Benchmarking Performance: CPU Web Tests

One of the issues when running web-based tests is the nature of modern browsers to automatically install updates. This means any sustained period of benchmarking will invariably fall foul of the 'it's updated beyond the state of comparison' rule, especially when browsers will update if you give them half a second to think about it. Despite this, we were able to find a series of commands to create an un-updatable version of Chrome 56 for our 2017 test suite. While this means we might not be on the bleeding edge of the latest browser, it makes the scores between CPUs comparable.

All of our benchmark results can also be found in our benchmark engine, Bench.

SunSpider 1.0.2: link

The oldest web-based benchmark in this portion of our test is SunSpider. This is a very basic javascript algorithm tool, and ends up being more a measure of IPC and latency than anything else, with most high-performance CPUs scoring around about the same. The basic test is looped 10 times and the average taken. We run the basic test 4 times.

Web: SunSpider on Chrome 56

Mozilla Kraken 1.1: link

Kraken is another Javascript based benchmark, using the same test harness as SunSpider, but focusing on more stringent real-world use cases and libraries, such as audio processing and image filters. Again, the basic test is looped ten times, and we run the basic test four times.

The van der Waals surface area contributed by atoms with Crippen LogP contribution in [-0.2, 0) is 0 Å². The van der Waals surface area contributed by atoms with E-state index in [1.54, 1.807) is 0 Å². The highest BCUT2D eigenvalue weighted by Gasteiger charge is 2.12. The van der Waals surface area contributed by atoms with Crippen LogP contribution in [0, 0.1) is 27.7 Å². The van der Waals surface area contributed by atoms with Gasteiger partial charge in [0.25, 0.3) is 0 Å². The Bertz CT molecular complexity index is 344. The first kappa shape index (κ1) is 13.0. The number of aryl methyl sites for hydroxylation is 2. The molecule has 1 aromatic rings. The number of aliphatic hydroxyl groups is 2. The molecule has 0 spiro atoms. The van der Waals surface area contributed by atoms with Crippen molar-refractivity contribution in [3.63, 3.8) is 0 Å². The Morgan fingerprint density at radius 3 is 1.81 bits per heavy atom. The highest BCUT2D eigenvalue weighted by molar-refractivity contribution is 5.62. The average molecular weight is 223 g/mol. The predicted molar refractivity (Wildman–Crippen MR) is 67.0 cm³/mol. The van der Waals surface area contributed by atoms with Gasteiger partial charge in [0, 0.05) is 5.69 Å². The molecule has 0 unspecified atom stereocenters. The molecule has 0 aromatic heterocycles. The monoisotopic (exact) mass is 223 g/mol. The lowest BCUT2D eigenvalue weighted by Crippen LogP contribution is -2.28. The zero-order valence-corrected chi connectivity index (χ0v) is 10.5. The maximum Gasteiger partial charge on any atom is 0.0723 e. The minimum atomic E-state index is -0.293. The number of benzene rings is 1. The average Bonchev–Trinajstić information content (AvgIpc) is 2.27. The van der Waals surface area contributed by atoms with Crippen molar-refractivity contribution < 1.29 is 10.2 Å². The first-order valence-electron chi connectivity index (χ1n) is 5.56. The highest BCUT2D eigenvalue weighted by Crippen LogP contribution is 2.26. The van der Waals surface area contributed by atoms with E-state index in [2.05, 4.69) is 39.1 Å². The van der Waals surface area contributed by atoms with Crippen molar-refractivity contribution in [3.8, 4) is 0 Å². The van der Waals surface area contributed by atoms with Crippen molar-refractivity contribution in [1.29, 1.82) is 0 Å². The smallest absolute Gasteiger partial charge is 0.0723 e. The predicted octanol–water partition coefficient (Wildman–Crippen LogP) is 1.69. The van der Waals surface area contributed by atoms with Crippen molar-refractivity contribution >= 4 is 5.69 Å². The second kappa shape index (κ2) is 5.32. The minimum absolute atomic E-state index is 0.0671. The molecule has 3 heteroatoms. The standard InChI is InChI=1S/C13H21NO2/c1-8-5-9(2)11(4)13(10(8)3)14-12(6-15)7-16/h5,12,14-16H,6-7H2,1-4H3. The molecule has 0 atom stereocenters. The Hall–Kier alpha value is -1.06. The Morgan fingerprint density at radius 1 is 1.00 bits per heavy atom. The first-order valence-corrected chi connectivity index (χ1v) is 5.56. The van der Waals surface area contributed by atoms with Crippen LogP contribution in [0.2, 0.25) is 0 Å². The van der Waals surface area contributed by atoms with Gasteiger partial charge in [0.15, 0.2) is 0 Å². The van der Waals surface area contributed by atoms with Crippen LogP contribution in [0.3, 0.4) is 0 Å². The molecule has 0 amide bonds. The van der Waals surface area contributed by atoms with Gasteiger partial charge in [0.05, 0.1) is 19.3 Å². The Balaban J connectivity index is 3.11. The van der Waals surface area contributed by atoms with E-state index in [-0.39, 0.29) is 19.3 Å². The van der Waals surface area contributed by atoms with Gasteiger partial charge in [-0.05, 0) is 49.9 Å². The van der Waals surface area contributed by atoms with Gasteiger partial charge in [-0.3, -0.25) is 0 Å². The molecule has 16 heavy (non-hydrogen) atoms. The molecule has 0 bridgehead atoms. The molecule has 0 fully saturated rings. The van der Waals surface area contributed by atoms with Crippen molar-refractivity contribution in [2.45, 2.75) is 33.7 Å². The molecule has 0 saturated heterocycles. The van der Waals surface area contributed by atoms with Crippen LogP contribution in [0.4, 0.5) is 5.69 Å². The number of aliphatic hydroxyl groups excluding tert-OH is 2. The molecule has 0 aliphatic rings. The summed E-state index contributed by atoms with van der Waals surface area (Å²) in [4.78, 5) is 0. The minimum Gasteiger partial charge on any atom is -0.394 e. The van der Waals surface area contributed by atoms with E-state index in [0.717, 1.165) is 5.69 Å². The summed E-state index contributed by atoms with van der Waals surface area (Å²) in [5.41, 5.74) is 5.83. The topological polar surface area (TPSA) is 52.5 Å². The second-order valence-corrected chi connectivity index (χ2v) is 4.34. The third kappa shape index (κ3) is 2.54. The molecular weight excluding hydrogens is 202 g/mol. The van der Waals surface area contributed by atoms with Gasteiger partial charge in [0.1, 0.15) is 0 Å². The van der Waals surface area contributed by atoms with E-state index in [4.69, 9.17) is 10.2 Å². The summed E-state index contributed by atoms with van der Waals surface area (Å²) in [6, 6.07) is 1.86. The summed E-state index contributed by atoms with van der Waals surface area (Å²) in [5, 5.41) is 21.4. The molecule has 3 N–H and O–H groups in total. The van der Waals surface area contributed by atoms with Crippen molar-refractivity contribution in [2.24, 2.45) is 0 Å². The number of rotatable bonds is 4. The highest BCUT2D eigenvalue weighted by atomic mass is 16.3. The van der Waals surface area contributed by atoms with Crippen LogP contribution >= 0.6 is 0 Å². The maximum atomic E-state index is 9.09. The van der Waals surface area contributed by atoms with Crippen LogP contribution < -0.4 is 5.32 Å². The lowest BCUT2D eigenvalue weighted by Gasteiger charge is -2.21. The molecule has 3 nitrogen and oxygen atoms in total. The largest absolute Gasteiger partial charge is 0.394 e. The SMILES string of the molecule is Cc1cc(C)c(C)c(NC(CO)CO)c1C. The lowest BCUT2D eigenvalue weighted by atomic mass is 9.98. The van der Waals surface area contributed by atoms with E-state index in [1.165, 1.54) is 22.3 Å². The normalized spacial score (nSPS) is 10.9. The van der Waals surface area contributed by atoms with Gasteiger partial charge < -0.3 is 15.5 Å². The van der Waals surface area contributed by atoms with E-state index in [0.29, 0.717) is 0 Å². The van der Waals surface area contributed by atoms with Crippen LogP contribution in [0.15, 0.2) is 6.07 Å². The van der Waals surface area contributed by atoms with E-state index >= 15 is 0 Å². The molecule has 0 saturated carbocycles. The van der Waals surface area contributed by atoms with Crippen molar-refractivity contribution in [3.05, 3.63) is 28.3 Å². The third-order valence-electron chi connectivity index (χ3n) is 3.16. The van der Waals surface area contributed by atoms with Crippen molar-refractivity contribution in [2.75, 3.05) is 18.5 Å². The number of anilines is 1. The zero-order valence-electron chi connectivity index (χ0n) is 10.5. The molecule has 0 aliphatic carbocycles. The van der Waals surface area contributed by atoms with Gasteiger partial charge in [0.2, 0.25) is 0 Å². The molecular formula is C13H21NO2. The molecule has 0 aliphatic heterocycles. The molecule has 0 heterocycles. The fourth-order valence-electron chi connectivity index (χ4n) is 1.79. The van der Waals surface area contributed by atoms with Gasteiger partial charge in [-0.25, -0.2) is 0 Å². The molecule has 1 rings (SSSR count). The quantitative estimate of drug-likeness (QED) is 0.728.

Web: Mozilla Kraken 1.1 on Chrome 56

Google Octane 2.0: link

Along with Mozilla, as Google is a major browser developer, having peak JS performance is typically a critical asset when comparing against the other OS developers. In the same way that SunSpider is a very early JS benchmark, and Kraken is a bit newer, Octane aims to be more relevant to real workloads, especially in power constrained devices such as smartphones and tablets.

Web: Google Octane 2.0 on Chrome 56

WebXPRT 2015: link

While the previous three benchmarks do calculations in the background and represent a score, WebXPRT is designed to be a better interpretation of visual workloads that a professional user might have, such as browser based applications, graphing, image editing, sort/analysis, scientific analysis and financial tools.

Web: WebXPRT 15 on Chrome 56

Benchmarking Performance: CPU Rendering Tests Benchmarking Performance: CPU Encoding Tests
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  • FireSnake - Thursday, October 05, 2017 - link

    Awesome revies! Let's read... Reply
  • prisonerX - Thursday, October 05, 2017 - link

    No need, here is a quick summary: "Intel blind panic." Reply
  • StevoLincolnite - Thursday, October 05, 2017 - link

    At-least they have finally soundly beat my 3930K in the mainstream after 6 years.

    Still. No point me upgrading just yet.
    Reply
  • mapesdhs - Friday, October 06, 2017 - link

    Even then there's an interesting option if you want threaded performance; I just upgraded to a XEON E5-2680 v2 (IB-EP) for 165 UKP. Lower 1T speed for sure, but MT should be the same or better as a 3930K @ 4.8. No oc means more stable, less heat/noise/power, and being IB-based means it ups the slots to PCIe 3.0. Not a relevant choice for gaming, but a possibility for those doing VMs, rendering, etc., and just want to get by for a little while longer. Reply